Here is our spiced oil percolating in an old jam jar.


Now you need to get the chickens ready. We used Cornish hens. You need to wash the hens, dry them and dip them in an alcohol bath.


Then fill the cavity with natron and nestle them in more natron.



At first we used the ziplock bags but found it was hard to keep the whole hen covered so we switched to a large Tupperware container.

You need to change the natron a lot at first, like every few days, but after awhile you can go every week or so. You will need to remove the hens, clean off the salts (I read you were suppose to wash them off but I just brushed them off) and add new salts.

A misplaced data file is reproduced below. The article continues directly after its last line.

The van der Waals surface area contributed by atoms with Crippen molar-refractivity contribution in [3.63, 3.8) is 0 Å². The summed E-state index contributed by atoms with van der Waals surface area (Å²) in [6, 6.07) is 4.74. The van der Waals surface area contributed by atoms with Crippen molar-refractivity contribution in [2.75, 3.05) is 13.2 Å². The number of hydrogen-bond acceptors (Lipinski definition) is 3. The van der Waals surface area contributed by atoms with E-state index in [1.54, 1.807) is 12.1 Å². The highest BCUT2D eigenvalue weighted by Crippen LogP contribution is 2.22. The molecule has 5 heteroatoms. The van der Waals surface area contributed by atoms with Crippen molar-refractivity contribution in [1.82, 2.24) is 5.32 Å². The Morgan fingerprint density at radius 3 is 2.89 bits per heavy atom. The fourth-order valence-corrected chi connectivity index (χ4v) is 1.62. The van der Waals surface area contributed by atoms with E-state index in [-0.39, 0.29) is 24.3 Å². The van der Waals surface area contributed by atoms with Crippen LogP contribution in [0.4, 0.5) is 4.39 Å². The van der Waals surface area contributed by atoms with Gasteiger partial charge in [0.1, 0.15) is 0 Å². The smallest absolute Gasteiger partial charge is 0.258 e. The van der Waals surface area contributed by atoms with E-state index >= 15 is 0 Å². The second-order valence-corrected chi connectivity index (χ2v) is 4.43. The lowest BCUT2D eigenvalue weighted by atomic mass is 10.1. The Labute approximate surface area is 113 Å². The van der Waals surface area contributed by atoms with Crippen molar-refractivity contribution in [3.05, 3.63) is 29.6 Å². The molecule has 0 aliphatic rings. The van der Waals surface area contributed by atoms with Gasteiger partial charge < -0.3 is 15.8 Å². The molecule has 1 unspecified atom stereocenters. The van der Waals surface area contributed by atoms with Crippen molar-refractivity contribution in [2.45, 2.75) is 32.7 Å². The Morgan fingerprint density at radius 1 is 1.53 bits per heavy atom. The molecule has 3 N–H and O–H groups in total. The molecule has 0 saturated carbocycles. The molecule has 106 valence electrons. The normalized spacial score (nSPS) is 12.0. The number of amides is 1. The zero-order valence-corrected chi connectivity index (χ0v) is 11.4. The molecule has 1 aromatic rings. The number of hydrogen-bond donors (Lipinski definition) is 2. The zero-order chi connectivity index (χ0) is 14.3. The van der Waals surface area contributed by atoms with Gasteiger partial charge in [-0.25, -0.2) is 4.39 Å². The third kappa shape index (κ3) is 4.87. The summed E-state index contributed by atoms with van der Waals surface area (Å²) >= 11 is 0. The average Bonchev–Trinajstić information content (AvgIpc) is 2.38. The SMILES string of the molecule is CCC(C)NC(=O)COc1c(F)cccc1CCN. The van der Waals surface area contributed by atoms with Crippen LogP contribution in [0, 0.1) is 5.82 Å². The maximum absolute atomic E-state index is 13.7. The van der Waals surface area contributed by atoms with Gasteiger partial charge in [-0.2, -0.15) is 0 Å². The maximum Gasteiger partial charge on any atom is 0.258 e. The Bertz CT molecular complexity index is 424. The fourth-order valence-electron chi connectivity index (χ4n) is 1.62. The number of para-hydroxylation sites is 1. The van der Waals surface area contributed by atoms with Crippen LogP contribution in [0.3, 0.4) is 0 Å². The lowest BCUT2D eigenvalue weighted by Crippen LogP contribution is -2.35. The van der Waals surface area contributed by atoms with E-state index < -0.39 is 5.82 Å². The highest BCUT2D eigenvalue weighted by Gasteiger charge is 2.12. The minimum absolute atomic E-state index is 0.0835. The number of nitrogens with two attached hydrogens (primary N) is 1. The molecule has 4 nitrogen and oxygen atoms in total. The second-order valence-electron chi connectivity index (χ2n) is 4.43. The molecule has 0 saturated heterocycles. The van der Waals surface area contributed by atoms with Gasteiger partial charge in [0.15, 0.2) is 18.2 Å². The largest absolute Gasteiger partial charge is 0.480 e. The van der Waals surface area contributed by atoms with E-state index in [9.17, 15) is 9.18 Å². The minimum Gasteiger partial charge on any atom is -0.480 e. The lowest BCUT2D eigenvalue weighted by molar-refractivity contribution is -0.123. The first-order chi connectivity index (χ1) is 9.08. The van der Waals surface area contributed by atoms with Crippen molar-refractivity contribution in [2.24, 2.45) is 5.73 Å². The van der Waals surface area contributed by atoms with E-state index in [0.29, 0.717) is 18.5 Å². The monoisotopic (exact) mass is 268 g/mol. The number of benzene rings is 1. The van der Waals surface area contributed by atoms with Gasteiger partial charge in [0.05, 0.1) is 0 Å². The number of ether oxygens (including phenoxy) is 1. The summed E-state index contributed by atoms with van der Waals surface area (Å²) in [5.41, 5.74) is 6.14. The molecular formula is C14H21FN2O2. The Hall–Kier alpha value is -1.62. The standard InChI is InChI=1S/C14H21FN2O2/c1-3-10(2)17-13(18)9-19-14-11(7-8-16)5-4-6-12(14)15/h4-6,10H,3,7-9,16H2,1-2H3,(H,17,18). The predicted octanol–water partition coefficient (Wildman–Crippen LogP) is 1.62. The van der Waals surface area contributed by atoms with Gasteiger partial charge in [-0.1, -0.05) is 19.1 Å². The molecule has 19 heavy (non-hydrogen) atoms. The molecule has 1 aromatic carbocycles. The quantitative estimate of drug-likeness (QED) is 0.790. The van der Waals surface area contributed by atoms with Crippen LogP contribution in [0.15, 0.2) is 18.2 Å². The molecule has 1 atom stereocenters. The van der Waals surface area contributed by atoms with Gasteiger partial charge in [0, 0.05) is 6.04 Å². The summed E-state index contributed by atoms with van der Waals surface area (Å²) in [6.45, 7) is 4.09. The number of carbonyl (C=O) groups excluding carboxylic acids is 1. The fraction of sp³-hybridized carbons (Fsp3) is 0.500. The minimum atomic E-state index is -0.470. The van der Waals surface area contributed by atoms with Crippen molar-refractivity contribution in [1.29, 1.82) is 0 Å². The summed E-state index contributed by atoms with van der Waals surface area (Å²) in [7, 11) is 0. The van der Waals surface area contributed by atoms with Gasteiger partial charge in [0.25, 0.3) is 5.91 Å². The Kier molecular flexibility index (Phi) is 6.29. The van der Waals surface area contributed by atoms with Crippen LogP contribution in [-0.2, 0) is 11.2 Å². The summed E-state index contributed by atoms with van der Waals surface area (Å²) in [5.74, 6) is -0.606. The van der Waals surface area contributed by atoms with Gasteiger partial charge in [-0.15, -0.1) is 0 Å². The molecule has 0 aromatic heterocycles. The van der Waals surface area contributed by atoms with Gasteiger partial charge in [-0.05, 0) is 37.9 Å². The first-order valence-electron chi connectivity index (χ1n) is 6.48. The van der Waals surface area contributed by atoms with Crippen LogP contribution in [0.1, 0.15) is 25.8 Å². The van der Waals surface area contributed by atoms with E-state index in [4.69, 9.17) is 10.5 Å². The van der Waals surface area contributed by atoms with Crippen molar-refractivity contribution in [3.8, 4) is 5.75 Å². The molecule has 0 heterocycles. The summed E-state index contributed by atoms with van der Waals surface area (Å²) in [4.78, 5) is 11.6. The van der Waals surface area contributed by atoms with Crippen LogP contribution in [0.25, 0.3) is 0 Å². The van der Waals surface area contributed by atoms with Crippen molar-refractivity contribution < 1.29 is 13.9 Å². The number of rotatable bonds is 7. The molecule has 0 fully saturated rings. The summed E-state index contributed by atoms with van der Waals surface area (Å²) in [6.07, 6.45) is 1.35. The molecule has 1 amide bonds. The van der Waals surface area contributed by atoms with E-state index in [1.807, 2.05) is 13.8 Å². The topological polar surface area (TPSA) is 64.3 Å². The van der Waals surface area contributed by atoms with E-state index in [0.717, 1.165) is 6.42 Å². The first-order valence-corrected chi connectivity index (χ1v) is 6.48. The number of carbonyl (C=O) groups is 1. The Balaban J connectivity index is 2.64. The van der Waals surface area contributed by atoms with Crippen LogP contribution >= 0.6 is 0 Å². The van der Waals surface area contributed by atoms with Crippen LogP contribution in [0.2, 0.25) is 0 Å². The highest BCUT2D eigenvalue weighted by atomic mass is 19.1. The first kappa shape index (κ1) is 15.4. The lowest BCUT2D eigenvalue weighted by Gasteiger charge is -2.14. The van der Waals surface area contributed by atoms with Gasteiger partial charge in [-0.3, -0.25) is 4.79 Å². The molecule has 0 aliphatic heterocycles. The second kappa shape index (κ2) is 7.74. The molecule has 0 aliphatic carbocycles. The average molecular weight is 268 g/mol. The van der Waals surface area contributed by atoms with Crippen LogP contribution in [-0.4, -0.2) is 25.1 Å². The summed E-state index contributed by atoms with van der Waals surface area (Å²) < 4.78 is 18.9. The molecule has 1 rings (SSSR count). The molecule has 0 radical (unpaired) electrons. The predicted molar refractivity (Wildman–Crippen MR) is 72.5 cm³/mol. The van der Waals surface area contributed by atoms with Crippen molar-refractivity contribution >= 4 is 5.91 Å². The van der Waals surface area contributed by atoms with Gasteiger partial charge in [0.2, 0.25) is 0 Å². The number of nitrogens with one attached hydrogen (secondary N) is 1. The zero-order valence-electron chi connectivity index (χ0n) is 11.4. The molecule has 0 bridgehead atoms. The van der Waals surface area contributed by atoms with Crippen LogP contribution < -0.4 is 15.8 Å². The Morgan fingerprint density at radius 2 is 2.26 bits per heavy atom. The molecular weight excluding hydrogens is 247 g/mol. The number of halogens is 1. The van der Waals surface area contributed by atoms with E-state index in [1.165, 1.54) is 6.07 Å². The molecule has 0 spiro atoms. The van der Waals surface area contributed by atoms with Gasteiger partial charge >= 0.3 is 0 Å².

After a week or so they looked like this:


After about six weeks the hens were ready for their entombment! This is the fun part!

You need to anoint the mummies in spiced oil then wrap them in cotton dipped in glue. I had a bunch of rolled bandages and some mod podge,,,good enough!


Here are the results: Queen Cluckopatra and King Bobantatum!


They were then gilded…


and entombed.


We also preserved some of the internal organs and sored them in canopic jars. You don’t wrap the organs, you fill the jars with oil.


The tombs are wipe containers spray painted and then hand painted with acrylics and bejeweled. For the canopic jars were just paper mache and acrylics over ordinary jars (I think this jar was a caper jar). The gilting was spray glitter.

It was fun but it left quite a mess.


We made these about 3 1/2 years ago and they still don’t smell. The organs however did. We didn’t keep those.